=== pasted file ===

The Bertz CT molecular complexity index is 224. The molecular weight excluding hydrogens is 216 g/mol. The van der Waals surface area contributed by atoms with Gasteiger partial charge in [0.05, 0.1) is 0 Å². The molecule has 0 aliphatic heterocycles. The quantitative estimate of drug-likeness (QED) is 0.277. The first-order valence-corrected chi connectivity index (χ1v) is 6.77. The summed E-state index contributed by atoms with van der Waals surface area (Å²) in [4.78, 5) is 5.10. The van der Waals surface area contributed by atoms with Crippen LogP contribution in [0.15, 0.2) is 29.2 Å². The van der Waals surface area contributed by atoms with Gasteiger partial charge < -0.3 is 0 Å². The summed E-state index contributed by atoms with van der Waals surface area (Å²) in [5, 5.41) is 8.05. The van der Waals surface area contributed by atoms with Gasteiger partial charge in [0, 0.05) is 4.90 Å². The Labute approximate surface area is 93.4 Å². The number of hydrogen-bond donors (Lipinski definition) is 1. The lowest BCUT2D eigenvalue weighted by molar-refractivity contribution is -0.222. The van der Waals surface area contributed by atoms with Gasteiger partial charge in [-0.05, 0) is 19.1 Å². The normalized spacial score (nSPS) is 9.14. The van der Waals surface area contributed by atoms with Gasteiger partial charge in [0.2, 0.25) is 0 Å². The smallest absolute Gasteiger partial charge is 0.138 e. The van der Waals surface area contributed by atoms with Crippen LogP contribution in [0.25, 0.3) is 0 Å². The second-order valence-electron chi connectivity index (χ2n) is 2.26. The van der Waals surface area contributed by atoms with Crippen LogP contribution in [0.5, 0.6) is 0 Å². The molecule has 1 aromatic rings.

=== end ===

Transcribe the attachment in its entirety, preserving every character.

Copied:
The Bertz CT molecular complexity index is 224. The molecular weight excluding hydrogens is 216 g/mol. The van der Waals surface area contributed by atoms with Gasteiger partial charge in [0.05, 0.1) is 0 Å². The molecule has 0 aliphatic heterocycles. The quantitative estimate of drug-likeness (QED) is 0.277. The first-order valence-corrected chi connectivity index (χ1v) is 6.77. The summed E-state index contributed by atoms with van der Waals surface area (Å²) in [4.78, 5) is 5.10. The van der Waals surface area contributed by atoms with Crippen LogP contribution in [0.15, 0.2) is 29.2 Å². The van der Waals surface area contributed by atoms with Gasteiger partial charge < -0.3 is 0 Å². The summed E-state index contributed by atoms with van der Waals surface area (Å²) in [5, 5.41) is 8.05. The van der Waals surface area contributed by atoms with Gasteiger partial charge in [0, 0.05) is 4.90 Å². The Labute approximate surface area is 93.4 Å². The number of hydrogen-bond donors (Lipinski definition) is 1. The lowest BCUT2D eigenvalue weighted by molar-refractivity contribution is -0.222. The van der Waals surface area contributed by atoms with Gasteiger partial charge in [-0.05, 0) is 19.1 Å². The normalized spacial score (nSPS) is 9.14. The van der Waals surface area contributed by atoms with Gasteiger partial charge in [0.2, 0.25) is 0 Å². The smallest absolute Gasteiger partial charge is 0.138 e. The van der Waals surface area contributed by atoms with Crippen LogP contribution in [0.25, 0.3) is 0 Å². The second-order valence-electron chi connectivity index (χ2n) is 2.26. The van der Waals surface area contributed by atoms with Crippen LogP contribution in [0.5, 0.6) is 0 Å². The molecule has 1 aromatic rings.